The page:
‘When someone dies in front of you it can be a little unsettling. Thankfully, sometimes, all they need is a little extra magnesium.’
If you could have the perfect drug what would it be? The answer is that it would probably look a lot like marijuana – cheap; safe; effective; cures cancer; stops fits; and, arguably, the best recreational drug too – but magnesium would be up there.
Magnesium is that fantastic metal that any student of chemistry can tell you burns with a pyrotechnic flare. Magnesium is also the chemical element at the centre of chlorophyll that gives green leaves their hue, and creates energy from sunlight. This is important when we understand the Chinese medicinal properties of magnesium.
I first got interested in magnesium when I needed to give a talk as a junior doctor. I found a review article on it and was astounded by what I learnt. Firstly, industrialisation of our diets had led to increasing loss of micronutrients in our food and magnesium was one of the worst affected. This loss was then being reflected in a chronic deficiency in our bodies.
The next fact was the most astounding though. When scientists looked at magnesium in the cells in our bodies (serum, or blood, levels are not an accurate reflection of body magnesium) they found a simple correlation between the severity of illness and magnesium status. In the general population just a few percent have magnesium deficiency, but within hospital inpatients it rises to 11%. As severity of illness increases so does the rate of deficiency and by the time a patient is in intensive care there is an over 60% chance they are magnesium deficient! Magnesium deficiency appears to be an independent marker of ill-health.
Magnesium treatment appears to be one of the simplest and most wonderful treatments we have available as doctors. It has showed benefit in asthma, arrhythmias, stroke, myocardial infarction and eclampsia: all severe and potentially fatal conditions. I love magnesium and will find practically any excuse to give it to patients, one of those being tachyarrhthymias.
Tachyarrhythmias (a quite wonderful word which means a fast abnormal heart rhythm) all universally respond beneficially to magnesium. It might be atrial fibrilliation; ventricular tachycardia; torsade de pointes; or even a Wolf-Parkinson-White; but they all have a a chance of being cardioverted with iv magnesium. So when the ward doctor suggested iv magnesium for the following rhythm I said… why not?
Now, you don’t have to be a doctor to find the last part of this rhythm, the bit where it goes flat, to be rather alarming. The nonagenarian owner of this rhythm strip had woken in the morning to find that his head was ‘full of bees’ as he went to the toilet. There he had passed out and when the paramedics had arrived they were rather alarmed to find that his heart was fluctuating between going at 200bpm and then stopping… for quite a long time.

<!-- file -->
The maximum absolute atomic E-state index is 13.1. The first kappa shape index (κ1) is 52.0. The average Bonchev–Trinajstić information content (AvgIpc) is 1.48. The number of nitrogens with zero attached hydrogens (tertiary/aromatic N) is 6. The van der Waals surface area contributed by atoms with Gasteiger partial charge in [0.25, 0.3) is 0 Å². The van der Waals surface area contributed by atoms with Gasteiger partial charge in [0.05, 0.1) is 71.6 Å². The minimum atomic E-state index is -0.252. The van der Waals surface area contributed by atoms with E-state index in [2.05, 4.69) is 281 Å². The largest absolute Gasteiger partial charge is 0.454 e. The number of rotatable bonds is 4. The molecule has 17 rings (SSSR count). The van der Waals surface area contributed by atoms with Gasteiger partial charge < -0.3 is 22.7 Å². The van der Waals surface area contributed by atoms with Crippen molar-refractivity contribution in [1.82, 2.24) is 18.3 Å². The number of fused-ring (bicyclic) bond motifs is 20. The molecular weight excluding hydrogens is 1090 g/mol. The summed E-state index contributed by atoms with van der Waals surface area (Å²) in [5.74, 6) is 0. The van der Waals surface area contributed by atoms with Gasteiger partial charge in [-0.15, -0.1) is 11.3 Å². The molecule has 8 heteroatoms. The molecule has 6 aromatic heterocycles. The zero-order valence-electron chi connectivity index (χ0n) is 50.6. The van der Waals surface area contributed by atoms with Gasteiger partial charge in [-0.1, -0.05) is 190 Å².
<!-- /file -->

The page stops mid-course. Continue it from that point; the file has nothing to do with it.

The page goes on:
The paramedics were excellent and had phoned the cardiology lab to say that they were bringing someone in for a pacemaker but were told to go to the Emergency Room instead.
And so there I was with this charming and engaging man, who was telling me about the ‘bees’ in his head, feeling his pulse bounding against my finger like a metamphetamine addict at a rave when…
His body slumped back against the bed, and the wind of life moving his body simply disappeared. His heart had stopped and, instantaneously, so had every other function of his body. I talk about this effect in my book – The Spark In The Machine – and how it is proof that the Chinese concept that the Heart, and not the brain, is the centre of our being is correct. When the heart stops death is instantaneous, like turning a light off or extinguishing a flame.
I looked up to see the rhythm strip as a flat line and for a moment I felt a sense of rising panic in my own body…
I calmed my own breath and waited for just a few seconds more and then, like a generator restarting the electricity in a house, his body reanimated back to life. He looked around apparently oblivious to his near death experience and said:
‘It’s a very strange sensation, these bees.’ and smiled at me.
“Nurse, I think we need to put out a peri-arrest call!’ I said, my relief only matched by my urgency. Shortly afterwards one of the arriving team suggested the magnesium.
The remarkable thing about the magnesium is that it completely controlled his rhythm. You give 2 grams through a vein and you give it over 20 minutes because otherwise it can cause hypotension. Magnesium works because essentially it is a calcium antagonist: calcium makes our bodies hard, not just our bones but also our arteries and our muscles. Magnesium forces calcium to flow out of the cells and softens everything. This is why it relaxes the muscles in our airways and helps asthma; in the heart it relaxes and calms the conduction system that uses calcium as it’s fuel; in the arteries it relaxes the muscle and drops the blood pressure.
Simple Yin/Yang philosophy explained what was happening to his heart. The heart was beating far too fast (excess yang) and exhausting itself and so stopping (excess yang turning into yin). In the iconic TaoJiTu this process of excess Yang turning into yin is represented by the small circle of white within the black, and vica versa. This process would have inevitably led to what the Chinese call ‘yin and yang separating’ or death.
Every doctor there was in agreement that a pacemaker was needed, but this is where the miracle of magnesium appeared. The magnesium stabilised and slowed down the heart and when it did this the heart no longer collapsed from exhaustion. The last I saw of him his heart was poodling along at a pleasant 80bpm and the bees had all gone.
(If you want a little extra magnesium in your life I can recommend this. I’m not on commission but the owner’s a good friend)